Clarifiers (see diagram)
After the microorganisms are produced, they must be removed from the wastewater before it goes to the next treatment process. This is accomplished in large settling tanks called clarifiers. The microorganisms settle to the bottom of the clarifiers where they are drawn off. Most of them are recycled back to the aeration or oxygen tanks unless their concentration in these tanks has become too great. In this case, they are wasted from the system to the anaerobic digesters. The SWWTP produces approximately 16 dry tons of waste solids per day.
Nitrification Process (see diagram)
In Plant#1 ammonia is converted to nitrate in this process. In Plant#2 this occurs in the aeration basins of the activated sludge process. At this point in the process, more than 95 percent of the ammonia nitrogen in the influent to this activated sludge system will have been converted to nitrate-nitrogen.
Polishing Filters (see diagram)
The polishing filters are the next step in the treatment process. They are designed to remove any remaining suspended solids from the wastewater. The filtration media is sand for one portion of the plant, and mixed media of various sizes of sand and coal for the other portion of the plant. As suspended solids are removed from the wastewater, the filter media becomes dirty and the water can not flow through the filter as fast. The filter must then be cleaned by forcing clean water through from the bottom of the filter up through the filter media which washes the solids out of the filter. The dirty backwash water is pumped to the head of the plant for retreatment.
Nitrate Removal (see diagram)
Nitrate is present in groundwater and surface water in agricultural areas from fertilizer use or in municipal and industrial waste steams after the aerobic degradation of ammonia. Dissolved nitrate may be removed from water through the action of denitrifying bacteria, which converts nitrate to nitrogen gas. The SW Plant uses this biological treatment process for nitrate removal.
Ozone Contactor (see diagram)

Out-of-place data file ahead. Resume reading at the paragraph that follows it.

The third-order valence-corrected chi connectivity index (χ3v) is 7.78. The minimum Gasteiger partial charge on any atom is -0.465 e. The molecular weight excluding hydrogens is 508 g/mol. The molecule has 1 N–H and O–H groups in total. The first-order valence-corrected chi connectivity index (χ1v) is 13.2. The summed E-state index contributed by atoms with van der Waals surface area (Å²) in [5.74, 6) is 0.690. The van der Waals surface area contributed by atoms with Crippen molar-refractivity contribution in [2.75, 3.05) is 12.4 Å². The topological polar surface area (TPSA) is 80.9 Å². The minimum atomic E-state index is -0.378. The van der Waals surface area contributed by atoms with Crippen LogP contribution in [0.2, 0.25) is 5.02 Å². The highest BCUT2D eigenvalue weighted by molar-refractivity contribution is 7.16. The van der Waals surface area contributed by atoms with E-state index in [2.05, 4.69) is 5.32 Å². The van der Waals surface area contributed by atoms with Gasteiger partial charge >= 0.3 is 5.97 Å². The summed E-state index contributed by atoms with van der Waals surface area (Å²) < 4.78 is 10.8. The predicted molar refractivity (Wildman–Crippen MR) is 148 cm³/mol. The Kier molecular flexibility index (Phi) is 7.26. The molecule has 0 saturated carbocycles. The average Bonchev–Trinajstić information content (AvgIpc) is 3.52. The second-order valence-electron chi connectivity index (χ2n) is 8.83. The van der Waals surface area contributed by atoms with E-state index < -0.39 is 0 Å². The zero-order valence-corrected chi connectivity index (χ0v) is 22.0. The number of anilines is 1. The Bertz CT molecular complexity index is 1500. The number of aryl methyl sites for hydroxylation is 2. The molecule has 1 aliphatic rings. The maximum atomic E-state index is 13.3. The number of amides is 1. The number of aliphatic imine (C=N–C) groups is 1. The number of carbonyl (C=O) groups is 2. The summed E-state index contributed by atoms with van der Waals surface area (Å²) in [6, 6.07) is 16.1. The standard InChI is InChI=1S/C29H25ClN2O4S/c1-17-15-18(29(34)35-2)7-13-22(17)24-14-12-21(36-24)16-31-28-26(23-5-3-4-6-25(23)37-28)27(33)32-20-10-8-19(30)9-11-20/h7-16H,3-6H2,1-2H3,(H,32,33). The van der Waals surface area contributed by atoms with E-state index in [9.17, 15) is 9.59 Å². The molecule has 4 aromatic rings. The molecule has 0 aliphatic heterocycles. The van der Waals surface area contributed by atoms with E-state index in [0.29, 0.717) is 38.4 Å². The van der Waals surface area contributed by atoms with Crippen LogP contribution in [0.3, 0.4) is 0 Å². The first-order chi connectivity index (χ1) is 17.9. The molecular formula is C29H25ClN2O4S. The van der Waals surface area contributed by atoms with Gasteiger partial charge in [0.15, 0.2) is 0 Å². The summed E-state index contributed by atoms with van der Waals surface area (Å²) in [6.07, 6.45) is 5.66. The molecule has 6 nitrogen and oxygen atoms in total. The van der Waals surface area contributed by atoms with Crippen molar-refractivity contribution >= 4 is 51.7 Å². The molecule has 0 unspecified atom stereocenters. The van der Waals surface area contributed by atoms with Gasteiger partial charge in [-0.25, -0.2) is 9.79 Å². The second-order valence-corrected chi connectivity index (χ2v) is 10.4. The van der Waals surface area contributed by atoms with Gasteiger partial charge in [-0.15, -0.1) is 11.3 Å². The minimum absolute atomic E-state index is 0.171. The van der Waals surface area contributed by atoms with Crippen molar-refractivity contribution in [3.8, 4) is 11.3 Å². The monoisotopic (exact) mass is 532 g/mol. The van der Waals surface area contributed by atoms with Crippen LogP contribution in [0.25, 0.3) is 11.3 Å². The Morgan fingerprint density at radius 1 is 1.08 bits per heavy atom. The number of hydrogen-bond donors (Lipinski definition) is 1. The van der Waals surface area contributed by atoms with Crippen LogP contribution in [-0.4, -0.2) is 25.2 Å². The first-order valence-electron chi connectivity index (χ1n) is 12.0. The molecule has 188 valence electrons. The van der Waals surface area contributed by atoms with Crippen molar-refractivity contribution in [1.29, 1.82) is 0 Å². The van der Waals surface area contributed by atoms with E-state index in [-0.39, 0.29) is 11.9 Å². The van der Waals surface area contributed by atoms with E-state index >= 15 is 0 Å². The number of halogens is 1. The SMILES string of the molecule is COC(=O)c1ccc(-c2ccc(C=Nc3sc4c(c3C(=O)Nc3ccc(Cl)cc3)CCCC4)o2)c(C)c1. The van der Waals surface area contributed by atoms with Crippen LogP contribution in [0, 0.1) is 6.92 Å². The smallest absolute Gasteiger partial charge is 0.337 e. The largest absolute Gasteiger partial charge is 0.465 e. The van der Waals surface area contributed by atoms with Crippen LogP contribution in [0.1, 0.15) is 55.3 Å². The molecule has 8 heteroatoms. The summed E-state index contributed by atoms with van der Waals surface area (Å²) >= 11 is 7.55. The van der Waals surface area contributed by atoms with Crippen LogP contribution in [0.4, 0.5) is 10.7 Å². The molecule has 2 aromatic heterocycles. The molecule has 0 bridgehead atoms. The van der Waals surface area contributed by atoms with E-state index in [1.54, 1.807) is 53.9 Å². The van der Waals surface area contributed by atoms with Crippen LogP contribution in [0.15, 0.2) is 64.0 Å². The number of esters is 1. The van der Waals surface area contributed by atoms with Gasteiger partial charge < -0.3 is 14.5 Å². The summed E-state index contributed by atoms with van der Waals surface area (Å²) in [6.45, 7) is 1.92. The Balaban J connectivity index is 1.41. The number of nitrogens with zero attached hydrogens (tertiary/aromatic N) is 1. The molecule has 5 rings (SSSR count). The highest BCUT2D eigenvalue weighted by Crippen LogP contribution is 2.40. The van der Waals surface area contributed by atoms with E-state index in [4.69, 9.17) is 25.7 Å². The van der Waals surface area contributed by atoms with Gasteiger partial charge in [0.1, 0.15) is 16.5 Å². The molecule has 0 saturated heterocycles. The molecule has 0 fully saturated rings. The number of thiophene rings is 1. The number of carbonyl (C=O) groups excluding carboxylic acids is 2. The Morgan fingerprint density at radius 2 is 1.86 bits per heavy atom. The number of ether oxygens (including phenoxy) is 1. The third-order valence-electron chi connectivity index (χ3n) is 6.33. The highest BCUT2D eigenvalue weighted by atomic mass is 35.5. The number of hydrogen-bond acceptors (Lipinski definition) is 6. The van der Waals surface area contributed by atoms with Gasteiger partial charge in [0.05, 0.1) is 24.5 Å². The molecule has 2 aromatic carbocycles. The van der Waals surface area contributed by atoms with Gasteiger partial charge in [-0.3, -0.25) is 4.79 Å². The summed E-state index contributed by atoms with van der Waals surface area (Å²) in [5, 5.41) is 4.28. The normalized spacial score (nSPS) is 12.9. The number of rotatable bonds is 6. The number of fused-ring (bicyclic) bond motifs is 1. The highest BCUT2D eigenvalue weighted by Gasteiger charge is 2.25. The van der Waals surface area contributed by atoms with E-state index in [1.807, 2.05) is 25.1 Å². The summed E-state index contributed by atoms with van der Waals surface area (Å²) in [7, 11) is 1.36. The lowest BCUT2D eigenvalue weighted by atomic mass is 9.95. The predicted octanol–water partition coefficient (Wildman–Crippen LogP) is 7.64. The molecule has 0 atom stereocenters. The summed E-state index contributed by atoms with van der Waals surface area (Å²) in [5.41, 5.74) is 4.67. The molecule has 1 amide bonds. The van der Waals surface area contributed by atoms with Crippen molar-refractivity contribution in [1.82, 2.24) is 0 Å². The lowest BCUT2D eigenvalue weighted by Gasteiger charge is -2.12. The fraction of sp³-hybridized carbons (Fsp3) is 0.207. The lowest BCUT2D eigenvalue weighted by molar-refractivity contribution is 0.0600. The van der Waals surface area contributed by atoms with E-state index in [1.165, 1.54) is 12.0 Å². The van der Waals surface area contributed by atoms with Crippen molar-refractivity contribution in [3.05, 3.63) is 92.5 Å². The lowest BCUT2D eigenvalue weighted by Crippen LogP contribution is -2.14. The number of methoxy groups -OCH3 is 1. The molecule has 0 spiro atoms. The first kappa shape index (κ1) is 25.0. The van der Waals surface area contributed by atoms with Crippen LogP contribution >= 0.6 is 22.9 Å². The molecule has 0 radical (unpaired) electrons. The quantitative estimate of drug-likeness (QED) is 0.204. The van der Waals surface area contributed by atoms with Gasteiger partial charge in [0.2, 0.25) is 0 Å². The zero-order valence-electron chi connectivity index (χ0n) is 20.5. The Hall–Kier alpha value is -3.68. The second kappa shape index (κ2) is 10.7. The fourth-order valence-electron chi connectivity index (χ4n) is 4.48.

The flows from the two treatment systems come together again for disinfection, the last step in the treatment process. Ozone, which is produced on site, is used as the disinfection agent. The production of ozone consists of two stages. The first stage is to produce the pure oxygen. This is accomplished by compressing, cooling and liquefying air, removing contaminants and distilling the liquid to separate nitrogen from the oxygen. Both liquid and gaseous oxygen with greater than 95% purity can be produced. The liquid oxygen is stored in two 25,000-gallon tanks for use when gaseous oxygen cannot be produced. The Cryogenic Oxygen (CRYO) generation plant can produce 50 tons of oxygen per day. The second stage is the production of ozone. Passing the pure oxygen through an electrical discharge in an Ozone Generator produces the ozone. This process converts 6 - 8 % of the oxygen to ozone. The oxygen and ozone mixture is fed to the ozonation tanks for disinfection. The process takes place in the covered ozone contact tank where a mixture of oxygen and 6 - 8 % ozone is diffused into the wastewater. Ozone is a very effective disinfecting agent and has the added benefit of breaking down chemically into oxygen. This along with the dissolved oxygen from contact with the oxygen atmosphere produces finished water with high dissolved oxygen. The finished water is clear, colorless, non-polluting, odor free water which can be safely discharged into Wilson's Creek.
The treatment processes are continuously monitored through a program of sampling and testing by our laboratory. Our laboratory staff of Biologist and Chemists analyze over 5,800 samples per month to ensure that all Federal and State standards are met by both treatment facilities. Our goal is to improve the water quality in the James River Basin.
Typical SW Clean Water Plant Performance
3 year averages
|Parameter||(Flow Into WWTP)||(Fully treated discharge to WC)|
|Biochemical Oxygen Demand (BOD)||260 mg/L||2 mg/L|
|Total Suspended Solids (TSS)||300 mg/L||<2 mg/L|
|Ammonia Nitrogen||11.5 mg/L||<0.2 mg/L|
|Dissolved Oxygen (DO)||<3 mg/L||19 mg/L|
|Total Phosphorus (TP)||3.5 mg/L||<0.5 mg/L|
|Fecal Coliform Bacteria||>1,000,000 per 100mL||<30 per 100 mL|
|Whole Effluent Toxicity Test||N/A||Pass (100% Eff Concentration)|
|pH Std Units||6.5 to 7.7||6.9 to 7.8|
|Copper||60 ug/L||<10 ug/L|
|Chromium||<10 ug/L||<10 ug/L|
|Zinc||200 ug/L||<40 ug/L|
|Cadmium||<5 ug/L||<5 ug/L|
|Lead||25 ug/L||<15 ug/L|
|Nickel||1150 ug/L||<10 ug/L|
|Mercury||0.35 ug/L||<0.2 ug/L|
|Silver||<5 ug/L||<5 ug/L|
|Arsenic||<15 ug/L||<15 ug/L|
|Cyanide||<5 ug/L||<5 ug/L|
|Total Toxic Organics||Some above detection limit||Below Detection Limits (BDL)|